Author: Allen Zadoff
Publisher: Little, Brown and Company
Number of Pages: 337
Release Date: June 11, 2013
Synopsis from Goodreads:
Boy Nobody is the perennial new kid in school, the one few notice and nobody thinks much about. He shows up in a new high school, in a new town, under a new name, makes few friends and doesn't stay long. Just long enough for someone in his new friend's family to die -- of "natural causes." Mission accomplished, Boy Nobody disappears, and moves on to the next target.
When his own parents died of not-so-natural causes at the age of eleven, Boy Nobody found himself under the control of The Program, a shadowy government organization that uses brainwashed kids as counter-espionage operatives. But somewhere, deep inside Boy Nobody, is somebody: the boy he once was, the boy who wants normal things (like a real home, his parents back), a boy who wants out. And he just might want those things badly enough to sabotage The Program's next mission.
Boy Nobody isn't the perfect book, but it is a super quick and incredibly fun read that I think a lot of teen boys (and girls) will enjoy. A blend of The Bourne Identity, Grosse Point Blank, and Dexter, Boy Nobody follows a 16 year-old assassin who, after the death of his parents four years ago, was recruited and trained by the mysterious Program. After training with the program for two years, Boy, who is called Ben throughout most of the book although it is just his alias for his current mission, was dropped off in a nondescript town and given a phone. He communicates with the leaders of the program, "Mother" and "Father" through intricate signals and apps, like a poker app which tells him where he is going next and who his target will be. Boy's MO is always the same. Find out who the target is, befriend the target's child (apparently, the target always conveniently has a child the same age as Boy), get in to the house, kill the target, and move on to the next mission. The process usually takes a month or two and then he's on to the next town.
The character of Boy really is a cross between Jason Bourne and Dexter Morgan. He is a highly skilled assassin who repeatedly tells us that he doesn't feel anything for anyone. Boy is who he is for one major reason, when he was only 12 years-old he came home to find that the boy he thought was his best friend had tied up and gagged his father. His father is bloody and obviously very hurt. Boy's friend told him that he has no idea who his father really is, before bundling him in a car and taking him to see "Mother" at the Program. During his two years of training (of which we see very little), all his humanity if leeched from him in order to make him the perfect soldier. So much so, that he barely remembers his past, although snippets sometimes shine through.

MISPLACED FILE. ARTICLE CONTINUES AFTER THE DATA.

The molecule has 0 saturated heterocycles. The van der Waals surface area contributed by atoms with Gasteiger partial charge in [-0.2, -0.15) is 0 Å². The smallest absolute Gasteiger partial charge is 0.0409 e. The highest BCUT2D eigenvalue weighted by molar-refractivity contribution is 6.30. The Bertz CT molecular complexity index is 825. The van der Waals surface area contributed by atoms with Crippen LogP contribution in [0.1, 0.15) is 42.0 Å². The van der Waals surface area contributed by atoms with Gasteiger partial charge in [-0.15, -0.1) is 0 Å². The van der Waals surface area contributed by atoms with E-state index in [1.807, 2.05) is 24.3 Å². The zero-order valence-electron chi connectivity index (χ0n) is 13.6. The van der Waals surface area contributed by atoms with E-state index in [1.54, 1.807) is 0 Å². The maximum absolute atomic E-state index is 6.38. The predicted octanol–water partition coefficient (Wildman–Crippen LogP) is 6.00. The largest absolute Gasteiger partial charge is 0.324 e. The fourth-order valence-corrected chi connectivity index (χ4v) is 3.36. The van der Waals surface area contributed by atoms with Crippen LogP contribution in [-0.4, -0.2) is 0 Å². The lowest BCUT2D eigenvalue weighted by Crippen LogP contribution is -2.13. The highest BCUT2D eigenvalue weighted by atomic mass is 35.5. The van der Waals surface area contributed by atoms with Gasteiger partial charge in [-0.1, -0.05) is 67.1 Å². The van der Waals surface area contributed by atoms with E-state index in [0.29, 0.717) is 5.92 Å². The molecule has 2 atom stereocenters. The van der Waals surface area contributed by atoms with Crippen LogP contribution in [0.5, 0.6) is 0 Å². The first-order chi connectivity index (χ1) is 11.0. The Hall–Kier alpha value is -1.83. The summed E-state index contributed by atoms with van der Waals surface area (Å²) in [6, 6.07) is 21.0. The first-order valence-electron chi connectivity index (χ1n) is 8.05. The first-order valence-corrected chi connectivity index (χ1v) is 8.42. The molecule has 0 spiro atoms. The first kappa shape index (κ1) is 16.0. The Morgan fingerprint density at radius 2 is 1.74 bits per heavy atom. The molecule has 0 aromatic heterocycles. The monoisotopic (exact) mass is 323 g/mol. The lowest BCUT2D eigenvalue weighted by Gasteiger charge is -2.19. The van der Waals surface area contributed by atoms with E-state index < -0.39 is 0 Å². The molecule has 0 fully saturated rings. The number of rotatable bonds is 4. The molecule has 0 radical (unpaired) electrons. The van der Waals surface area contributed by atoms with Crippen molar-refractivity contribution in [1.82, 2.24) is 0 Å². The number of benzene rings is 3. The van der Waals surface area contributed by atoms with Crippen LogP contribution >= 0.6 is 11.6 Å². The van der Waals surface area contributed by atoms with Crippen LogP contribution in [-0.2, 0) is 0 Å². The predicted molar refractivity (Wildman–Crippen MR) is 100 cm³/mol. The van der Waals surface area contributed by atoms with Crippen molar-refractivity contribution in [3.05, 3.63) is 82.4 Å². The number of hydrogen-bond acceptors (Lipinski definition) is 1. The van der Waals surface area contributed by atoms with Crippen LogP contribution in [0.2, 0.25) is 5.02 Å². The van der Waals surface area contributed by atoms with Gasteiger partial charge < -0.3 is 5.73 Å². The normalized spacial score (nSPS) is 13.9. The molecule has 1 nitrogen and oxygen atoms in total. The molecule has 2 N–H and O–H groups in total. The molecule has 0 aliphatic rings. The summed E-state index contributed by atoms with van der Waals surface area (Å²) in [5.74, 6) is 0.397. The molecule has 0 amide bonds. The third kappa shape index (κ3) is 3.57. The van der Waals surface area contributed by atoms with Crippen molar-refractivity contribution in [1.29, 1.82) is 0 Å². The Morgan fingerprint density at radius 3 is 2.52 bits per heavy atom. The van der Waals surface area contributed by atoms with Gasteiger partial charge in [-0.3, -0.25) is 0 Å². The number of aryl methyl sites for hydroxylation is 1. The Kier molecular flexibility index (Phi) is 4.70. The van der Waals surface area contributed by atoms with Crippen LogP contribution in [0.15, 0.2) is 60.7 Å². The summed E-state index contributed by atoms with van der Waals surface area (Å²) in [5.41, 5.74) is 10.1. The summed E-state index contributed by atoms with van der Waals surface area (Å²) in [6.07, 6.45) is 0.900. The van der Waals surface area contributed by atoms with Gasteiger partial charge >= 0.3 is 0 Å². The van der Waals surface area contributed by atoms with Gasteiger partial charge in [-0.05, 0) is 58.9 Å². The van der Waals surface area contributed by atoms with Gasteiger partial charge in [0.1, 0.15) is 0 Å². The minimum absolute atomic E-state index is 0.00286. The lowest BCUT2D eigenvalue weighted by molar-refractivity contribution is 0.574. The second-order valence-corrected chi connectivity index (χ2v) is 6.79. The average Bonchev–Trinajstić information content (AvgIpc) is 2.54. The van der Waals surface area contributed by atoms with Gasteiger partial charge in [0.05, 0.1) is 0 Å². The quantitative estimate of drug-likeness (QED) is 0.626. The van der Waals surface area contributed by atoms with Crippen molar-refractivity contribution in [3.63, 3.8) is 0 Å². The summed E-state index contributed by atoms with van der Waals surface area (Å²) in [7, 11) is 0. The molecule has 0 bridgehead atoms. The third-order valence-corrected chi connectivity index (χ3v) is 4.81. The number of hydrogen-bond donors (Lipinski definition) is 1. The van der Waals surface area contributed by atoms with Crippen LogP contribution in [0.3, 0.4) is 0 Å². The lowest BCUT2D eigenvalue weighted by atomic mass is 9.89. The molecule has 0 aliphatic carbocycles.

There are a couple of things that are different about his new mission. For one, it is his highest-profiled target yet--the mayor of NY--and two, he has only been given five days to complete his mission. He finds out that the mayor's child is a daughter, and a stunningly beautiful one at that, and that she doesn't trust anyone. Boy must find a way to get close to this girl as quickly as possible in order to get close to the mayor.
Like I said, Boy Nobody is far from the perfect book. I found certain parts of the book to be incredibly misogynistic with girls throwing themselves at our "hero" left and right, from the clerk at the hotel who makes suggestive comments to a girl at a party who begins to kneel in front of him. It seemed a bit much for a YA book. The premise is somewhat ludicrous, but "action stories" often require the observer to suspend their belief and just enjoy the ride. Finally, I really wanted what exactly his father did that made him a target of the program and it was never explained.
Despite its problems, however, I really enjoyed Boy Nobody. I rarely read only one book at a time. On any given day I could be in the middle of anywhere from 5-10 books, but once I picked up Boy Nobody, I didn't pick up any of the other books I'm currently reading until I was finished with it. The pacing is super quick, which I love, and the story really is just fun. I love all three of the influences I named above and was thrilled to find a YA book that had elements of all three.
I'd definitely recommend Boy Nobody if you are looking for an action-filled, quick read. I had a great time reading this book. It is labelled as book #1 on Goodreads, and I will definitely be on the lookout for the next book. I'm looking forward to his next mission and am hoping to get some more answers about his past.